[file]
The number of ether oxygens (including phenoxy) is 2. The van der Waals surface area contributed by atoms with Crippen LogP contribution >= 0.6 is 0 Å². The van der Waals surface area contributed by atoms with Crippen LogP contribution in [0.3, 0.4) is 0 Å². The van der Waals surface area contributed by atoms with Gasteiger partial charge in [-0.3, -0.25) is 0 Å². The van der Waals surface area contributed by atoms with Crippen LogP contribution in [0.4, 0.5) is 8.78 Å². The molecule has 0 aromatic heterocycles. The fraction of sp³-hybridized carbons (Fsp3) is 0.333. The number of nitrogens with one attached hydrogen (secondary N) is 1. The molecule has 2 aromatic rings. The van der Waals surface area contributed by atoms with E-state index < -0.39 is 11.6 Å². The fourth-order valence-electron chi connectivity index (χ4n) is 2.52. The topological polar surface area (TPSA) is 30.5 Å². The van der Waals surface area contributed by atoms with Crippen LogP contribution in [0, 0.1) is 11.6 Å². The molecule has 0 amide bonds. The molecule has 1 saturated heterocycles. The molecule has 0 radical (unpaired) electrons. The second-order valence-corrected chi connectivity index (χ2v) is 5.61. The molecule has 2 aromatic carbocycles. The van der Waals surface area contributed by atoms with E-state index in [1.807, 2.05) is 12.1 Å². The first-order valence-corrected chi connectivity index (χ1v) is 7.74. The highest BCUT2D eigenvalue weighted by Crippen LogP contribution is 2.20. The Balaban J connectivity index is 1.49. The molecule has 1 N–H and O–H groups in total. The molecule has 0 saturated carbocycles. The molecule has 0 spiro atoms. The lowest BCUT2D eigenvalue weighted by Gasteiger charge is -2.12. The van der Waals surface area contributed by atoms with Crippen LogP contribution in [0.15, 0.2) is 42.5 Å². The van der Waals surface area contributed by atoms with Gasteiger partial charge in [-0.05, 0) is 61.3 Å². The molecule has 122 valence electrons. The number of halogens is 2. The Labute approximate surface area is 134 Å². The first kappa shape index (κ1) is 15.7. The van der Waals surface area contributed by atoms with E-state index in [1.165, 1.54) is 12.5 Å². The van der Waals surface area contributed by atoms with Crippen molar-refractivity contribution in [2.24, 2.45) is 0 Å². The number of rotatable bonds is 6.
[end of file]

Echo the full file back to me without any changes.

The number of ether oxygens (including phenoxy) is 2. The van der Waals surface area contributed by atoms with Crippen LogP contribution >= 0.6 is 0 Å². The van der Waals surface area contributed by atoms with Crippen LogP contribution in [0.3, 0.4) is 0 Å². The van der Waals surface area contributed by atoms with Gasteiger partial charge in [-0.3, -0.25) is 0 Å². The van der Waals surface area contributed by atoms with Crippen LogP contribution in [0.4, 0.5) is 8.78 Å². The molecule has 0 aromatic heterocycles. The fraction of sp³-hybridized carbons (Fsp3) is 0.333. The number of nitrogens with one attached hydrogen (secondary N) is 1. The molecule has 2 aromatic rings. The van der Waals surface area contributed by atoms with E-state index < -0.39 is 11.6 Å². The fourth-order valence-electron chi connectivity index (χ4n) is 2.52. The topological polar surface area (TPSA) is 30.5 Å². The van der Waals surface area contributed by atoms with Crippen LogP contribution in [0, 0.1) is 11.6 Å². The molecule has 0 amide bonds. The molecule has 1 saturated heterocycles. The molecule has 0 radical (unpaired) electrons. The second-order valence-corrected chi connectivity index (χ2v) is 5.61. The molecule has 2 aromatic carbocycles. The van der Waals surface area contributed by atoms with E-state index in [1.807, 2.05) is 12.1 Å². The first-order valence-corrected chi connectivity index (χ1v) is 7.74. The highest BCUT2D eigenvalue weighted by Crippen LogP contribution is 2.20. The Balaban J connectivity index is 1.49. The molecule has 1 N–H and O–H groups in total. The molecule has 0 saturated carbocycles. The molecule has 0 spiro atoms. The lowest BCUT2D eigenvalue weighted by Gasteiger charge is -2.12. The van der Waals surface area contributed by atoms with Crippen LogP contribution in [0.15, 0.2) is 42.5 Å². The van der Waals surface area contributed by atoms with Gasteiger partial charge in [-0.05, 0) is 61.3 Å². The molecule has 122 valence electrons. The number of halogens is 2. The Labute approximate surface area is 134 Å². The first kappa shape index (κ1) is 15.7. The van der Waals surface area contributed by atoms with E-state index in [1.165, 1.54) is 12.5 Å². The van der Waals surface area contributed by atoms with Crippen molar-refractivity contribution in [2.24, 2.45) is 0 Å². The number of rotatable bonds is 6.